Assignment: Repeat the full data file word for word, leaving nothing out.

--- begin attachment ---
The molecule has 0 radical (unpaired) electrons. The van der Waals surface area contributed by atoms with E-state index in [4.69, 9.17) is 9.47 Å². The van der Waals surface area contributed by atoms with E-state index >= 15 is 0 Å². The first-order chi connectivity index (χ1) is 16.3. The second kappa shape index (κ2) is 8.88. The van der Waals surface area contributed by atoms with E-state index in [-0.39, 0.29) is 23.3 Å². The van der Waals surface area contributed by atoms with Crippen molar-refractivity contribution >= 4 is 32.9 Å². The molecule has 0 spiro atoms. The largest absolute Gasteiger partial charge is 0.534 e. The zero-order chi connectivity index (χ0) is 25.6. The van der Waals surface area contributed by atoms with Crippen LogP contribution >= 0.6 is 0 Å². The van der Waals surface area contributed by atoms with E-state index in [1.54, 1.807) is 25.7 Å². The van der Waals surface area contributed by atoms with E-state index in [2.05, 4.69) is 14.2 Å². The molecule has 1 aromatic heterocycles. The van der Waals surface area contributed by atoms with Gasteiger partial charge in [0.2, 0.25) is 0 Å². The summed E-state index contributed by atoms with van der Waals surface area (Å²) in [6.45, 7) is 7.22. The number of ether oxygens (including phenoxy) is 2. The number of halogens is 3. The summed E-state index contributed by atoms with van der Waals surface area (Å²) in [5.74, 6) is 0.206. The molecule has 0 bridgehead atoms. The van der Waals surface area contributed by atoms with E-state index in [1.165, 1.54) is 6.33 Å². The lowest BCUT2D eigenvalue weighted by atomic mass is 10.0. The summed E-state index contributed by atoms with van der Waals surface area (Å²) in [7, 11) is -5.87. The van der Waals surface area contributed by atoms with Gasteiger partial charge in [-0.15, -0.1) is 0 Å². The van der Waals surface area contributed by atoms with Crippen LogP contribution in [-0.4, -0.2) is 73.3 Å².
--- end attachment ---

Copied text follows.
The molecule has 0 radical (unpaired) electrons. The van der Waals surface area contributed by atoms with E-state index in [4.69, 9.17) is 9.47 Å². The van der Waals surface area contributed by atoms with E-state index >= 15 is 0 Å². The first-order chi connectivity index (χ1) is 16.3. The second kappa shape index (κ2) is 8.88. The van der Waals surface area contributed by atoms with E-state index in [-0.39, 0.29) is 23.3 Å². The van der Waals surface area contributed by atoms with Crippen molar-refractivity contribution >= 4 is 32.9 Å². The molecule has 0 spiro atoms. The largest absolute Gasteiger partial charge is 0.534 e. The zero-order chi connectivity index (χ0) is 25.6. The van der Waals surface area contributed by atoms with Crippen LogP contribution >= 0.6 is 0 Å². The van der Waals surface area contributed by atoms with E-state index in [1.54, 1.807) is 25.7 Å². The van der Waals surface area contributed by atoms with E-state index in [2.05, 4.69) is 14.2 Å². The molecule has 1 aromatic heterocycles. The van der Waals surface area contributed by atoms with Gasteiger partial charge in [0.2, 0.25) is 0 Å². The summed E-state index contributed by atoms with van der Waals surface area (Å²) in [6.45, 7) is 7.22. The number of ether oxygens (including phenoxy) is 2. The number of halogens is 3. The summed E-state index contributed by atoms with van der Waals surface area (Å²) in [5.74, 6) is 0.206. The molecule has 0 bridgehead atoms. The van der Waals surface area contributed by atoms with E-state index in [1.165, 1.54) is 6.33 Å². The lowest BCUT2D eigenvalue weighted by atomic mass is 10.0. The summed E-state index contributed by atoms with van der Waals surface area (Å²) in [7, 11) is -5.87. The van der Waals surface area contributed by atoms with Gasteiger partial charge in [-0.15, -0.1) is 0 Å². The van der Waals surface area contributed by atoms with Crippen LogP contribution in [-0.4, -0.2) is 73.3 Å².